A previously published survival model for severe TBI in children with a low GCS score was externally validated. With a larger data set, however, a simplified and more robust model was developed, and the variables most predictive of outcome were age and pupillary response.
Nancy McLaughlin, Alexander Vandergrift, Leo F. Ditzel Filho, Kiarash Shahlaie, Amalia A. Eisenberg, Ricardo L. Carrau, Pejman Cohan and Daniel F. Kelly
Symptomatic sellar arachnoid cysts (ACs) have typically been treated via the transsphenoidal route. After sellar cyst wall fenestration, some authors have advocated cyst wall resection and increasing communication between the AC and suprasellar subarachnoid space (SAS). This study is a report of the authors' experience using a simplified approach to reinforce a defective diaphragma sellae or unseen arachnoid diverticulum by deliberately not enlarging the AC-SAS communication and obliterating the cyst cavity with adipose tissue followed by skull base reconstruction.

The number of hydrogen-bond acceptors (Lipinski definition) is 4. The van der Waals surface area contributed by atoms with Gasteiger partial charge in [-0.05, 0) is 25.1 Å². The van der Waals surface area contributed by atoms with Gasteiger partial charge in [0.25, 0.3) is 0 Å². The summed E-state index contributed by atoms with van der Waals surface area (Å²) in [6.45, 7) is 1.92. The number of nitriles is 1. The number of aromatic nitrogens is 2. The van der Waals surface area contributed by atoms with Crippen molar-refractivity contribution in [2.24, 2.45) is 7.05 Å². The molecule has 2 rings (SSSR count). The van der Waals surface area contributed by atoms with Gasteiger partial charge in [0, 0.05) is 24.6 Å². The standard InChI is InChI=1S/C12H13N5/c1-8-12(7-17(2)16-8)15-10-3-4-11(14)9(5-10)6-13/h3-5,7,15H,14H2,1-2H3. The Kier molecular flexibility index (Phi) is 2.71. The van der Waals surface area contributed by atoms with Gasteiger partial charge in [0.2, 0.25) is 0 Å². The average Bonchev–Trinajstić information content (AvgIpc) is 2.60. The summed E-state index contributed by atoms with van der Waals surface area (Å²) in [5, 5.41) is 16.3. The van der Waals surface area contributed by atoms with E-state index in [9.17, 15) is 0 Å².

A retrospective analysis was conducted of patients who underwent an endonasal transsphenoidal obliteration of symptomatic ACs with a fat graft and skull base repair.
Between July 1998 and September 2010, 8 patients with a sellar AC were identified (6 women and 2 men, mean age 57 years). Clinical presentation included headache, pituitary dysfunction, and visual dysfunction (4 patients each group). Maximal cyst diameter averaged 22 mm (range 15–32 mm). In all cases the sellar communication to the SAS was deliberately not enlarged. The endoscope was used for visualization in 8 of 9 procedures. Postoperatively, headache improved in all 4 patients, vision in all 4 patients, and partial resolution of endocrine dysfunction (hyperprolactinemia and/or recurrent hyponatremia) occurred in 3 (75%) of 4 patients. No new endocrinopathy, CSF leak, meningitis, or neurological deficits occurred. Two patients experienced cyst reaccumulation: 1 symptomatic recurrence was treated with reoperation at 43 months postsurgery, and 1 asymptomatic partial recurrence continued to be monitored at 29 months postsurgery.